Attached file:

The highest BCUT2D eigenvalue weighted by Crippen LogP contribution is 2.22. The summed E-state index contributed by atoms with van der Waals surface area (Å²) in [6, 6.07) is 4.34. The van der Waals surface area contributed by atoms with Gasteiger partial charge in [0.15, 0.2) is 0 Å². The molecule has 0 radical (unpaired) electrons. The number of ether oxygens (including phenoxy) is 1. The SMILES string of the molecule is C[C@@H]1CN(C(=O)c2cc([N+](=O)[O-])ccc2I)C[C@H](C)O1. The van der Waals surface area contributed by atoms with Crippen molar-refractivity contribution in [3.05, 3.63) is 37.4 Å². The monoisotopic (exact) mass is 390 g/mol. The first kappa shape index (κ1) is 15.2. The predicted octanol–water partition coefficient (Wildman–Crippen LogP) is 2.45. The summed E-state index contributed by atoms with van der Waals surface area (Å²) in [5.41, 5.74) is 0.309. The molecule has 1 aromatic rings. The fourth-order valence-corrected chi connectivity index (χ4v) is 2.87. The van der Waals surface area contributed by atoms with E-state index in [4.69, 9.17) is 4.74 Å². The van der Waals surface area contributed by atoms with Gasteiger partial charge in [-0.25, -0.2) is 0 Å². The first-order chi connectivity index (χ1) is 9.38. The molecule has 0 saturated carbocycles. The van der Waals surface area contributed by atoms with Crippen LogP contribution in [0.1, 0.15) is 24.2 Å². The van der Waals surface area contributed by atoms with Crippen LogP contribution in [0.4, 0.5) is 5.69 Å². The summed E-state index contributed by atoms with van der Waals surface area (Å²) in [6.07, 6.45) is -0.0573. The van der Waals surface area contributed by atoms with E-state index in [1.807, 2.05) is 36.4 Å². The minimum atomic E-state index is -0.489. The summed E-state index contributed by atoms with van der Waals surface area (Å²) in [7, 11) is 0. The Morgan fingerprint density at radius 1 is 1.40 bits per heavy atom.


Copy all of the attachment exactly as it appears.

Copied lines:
The highest BCUT2D eigenvalue weighted by Crippen LogP contribution is 2.22. The summed E-state index contributed by atoms with van der Waals surface area (Å²) in [6, 6.07) is 4.34. The van der Waals surface area contributed by atoms with Gasteiger partial charge in [0.15, 0.2) is 0 Å². The molecule has 0 radical (unpaired) electrons. The number of ether oxygens (including phenoxy) is 1. The SMILES string of the molecule is C[C@@H]1CN(C(=O)c2cc([N+](=O)[O-])ccc2I)C[C@H](C)O1. The van der Waals surface area contributed by atoms with Crippen molar-refractivity contribution in [3.05, 3.63) is 37.4 Å². The monoisotopic (exact) mass is 390 g/mol. The first kappa shape index (κ1) is 15.2. The predicted octanol–water partition coefficient (Wildman–Crippen LogP) is 2.45. The summed E-state index contributed by atoms with van der Waals surface area (Å²) in [5.41, 5.74) is 0.309. The molecule has 1 aromatic rings. The fourth-order valence-corrected chi connectivity index (χ4v) is 2.87. The van der Waals surface area contributed by atoms with E-state index in [4.69, 9.17) is 4.74 Å². The van der Waals surface area contributed by atoms with Gasteiger partial charge in [-0.25, -0.2) is 0 Å². The first-order chi connectivity index (χ1) is 9.38. The molecule has 0 saturated carbocycles. The van der Waals surface area contributed by atoms with Crippen LogP contribution in [0.1, 0.15) is 24.2 Å². The van der Waals surface area contributed by atoms with Crippen LogP contribution in [0.4, 0.5) is 5.69 Å². The summed E-state index contributed by atoms with van der Waals surface area (Å²) in [6.07, 6.45) is -0.0573. The van der Waals surface area contributed by atoms with E-state index in [1.807, 2.05) is 36.4 Å². The minimum atomic E-state index is -0.489. The summed E-state index contributed by atoms with van der Waals surface area (Å²) in [7, 11) is 0. The Morgan fingerprint density at radius 1 is 1.40 bits per heavy atom.